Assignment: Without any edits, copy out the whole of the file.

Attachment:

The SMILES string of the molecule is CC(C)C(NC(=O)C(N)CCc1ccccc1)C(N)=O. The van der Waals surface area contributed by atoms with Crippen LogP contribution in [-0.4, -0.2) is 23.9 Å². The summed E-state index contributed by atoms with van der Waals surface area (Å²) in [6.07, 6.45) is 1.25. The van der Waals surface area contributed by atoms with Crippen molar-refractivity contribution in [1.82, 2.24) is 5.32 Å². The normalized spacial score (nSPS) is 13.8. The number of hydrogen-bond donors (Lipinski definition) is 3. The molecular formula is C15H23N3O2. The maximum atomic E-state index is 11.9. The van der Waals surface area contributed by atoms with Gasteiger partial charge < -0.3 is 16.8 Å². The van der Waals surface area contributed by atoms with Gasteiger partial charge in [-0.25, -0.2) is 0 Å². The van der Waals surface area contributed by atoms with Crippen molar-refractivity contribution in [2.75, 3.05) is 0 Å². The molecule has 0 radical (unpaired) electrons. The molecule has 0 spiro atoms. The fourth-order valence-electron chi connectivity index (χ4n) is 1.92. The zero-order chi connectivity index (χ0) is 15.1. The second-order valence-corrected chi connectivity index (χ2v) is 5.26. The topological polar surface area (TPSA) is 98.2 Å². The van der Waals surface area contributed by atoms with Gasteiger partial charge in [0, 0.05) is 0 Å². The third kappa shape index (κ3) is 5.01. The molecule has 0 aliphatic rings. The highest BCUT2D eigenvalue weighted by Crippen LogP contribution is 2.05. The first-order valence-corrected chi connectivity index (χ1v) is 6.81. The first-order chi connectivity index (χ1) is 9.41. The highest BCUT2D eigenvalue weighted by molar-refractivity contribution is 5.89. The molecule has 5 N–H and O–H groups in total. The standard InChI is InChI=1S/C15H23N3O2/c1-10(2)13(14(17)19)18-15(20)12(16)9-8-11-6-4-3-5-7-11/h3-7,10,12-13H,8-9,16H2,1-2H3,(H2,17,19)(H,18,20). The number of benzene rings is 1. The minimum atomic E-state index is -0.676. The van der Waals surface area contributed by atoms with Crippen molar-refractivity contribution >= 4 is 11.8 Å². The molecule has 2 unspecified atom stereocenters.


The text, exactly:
The SMILES string of the molecule is CC(C)C(NC(=O)C(N)CCc1ccccc1)C(N)=O. The van der Waals surface area contributed by atoms with Crippen LogP contribution in [-0.4, -0.2) is 23.9 Å². The summed E-state index contributed by atoms with van der Waals surface area (Å²) in [6.07, 6.45) is 1.25. The van der Waals surface area contributed by atoms with Crippen molar-refractivity contribution in [1.82, 2.24) is 5.32 Å². The normalized spacial score (nSPS) is 13.8. The number of hydrogen-bond donors (Lipinski definition) is 3. The molecular formula is C15H23N3O2. The maximum atomic E-state index is 11.9. The van der Waals surface area contributed by atoms with Gasteiger partial charge < -0.3 is 16.8 Å². The van der Waals surface area contributed by atoms with Gasteiger partial charge in [-0.25, -0.2) is 0 Å². The van der Waals surface area contributed by atoms with Crippen molar-refractivity contribution in [2.75, 3.05) is 0 Å². The molecule has 0 radical (unpaired) electrons. The molecule has 0 spiro atoms. The fourth-order valence-electron chi connectivity index (χ4n) is 1.92. The zero-order chi connectivity index (χ0) is 15.1. The second-order valence-corrected chi connectivity index (χ2v) is 5.26. The topological polar surface area (TPSA) is 98.2 Å². The van der Waals surface area contributed by atoms with Gasteiger partial charge in [0, 0.05) is 0 Å². The third kappa shape index (κ3) is 5.01. The molecule has 0 aliphatic rings. The highest BCUT2D eigenvalue weighted by Crippen LogP contribution is 2.05. The first-order valence-corrected chi connectivity index (χ1v) is 6.81. The first-order chi connectivity index (χ1) is 9.41. The highest BCUT2D eigenvalue weighted by molar-refractivity contribution is 5.89. The molecule has 5 N–H and O–H groups in total. The standard InChI is InChI=1S/C15H23N3O2/c1-10(2)13(14(17)19)18-15(20)12(16)9-8-11-6-4-3-5-7-11/h3-7,10,12-13H,8-9,16H2,1-2H3,(H2,17,19)(H,18,20). The number of benzene rings is 1. The minimum atomic E-state index is -0.676. The van der Waals surface area contributed by atoms with Crippen molar-refractivity contribution >= 4 is 11.8 Å². The molecule has 2 unspecified atom stereocenters.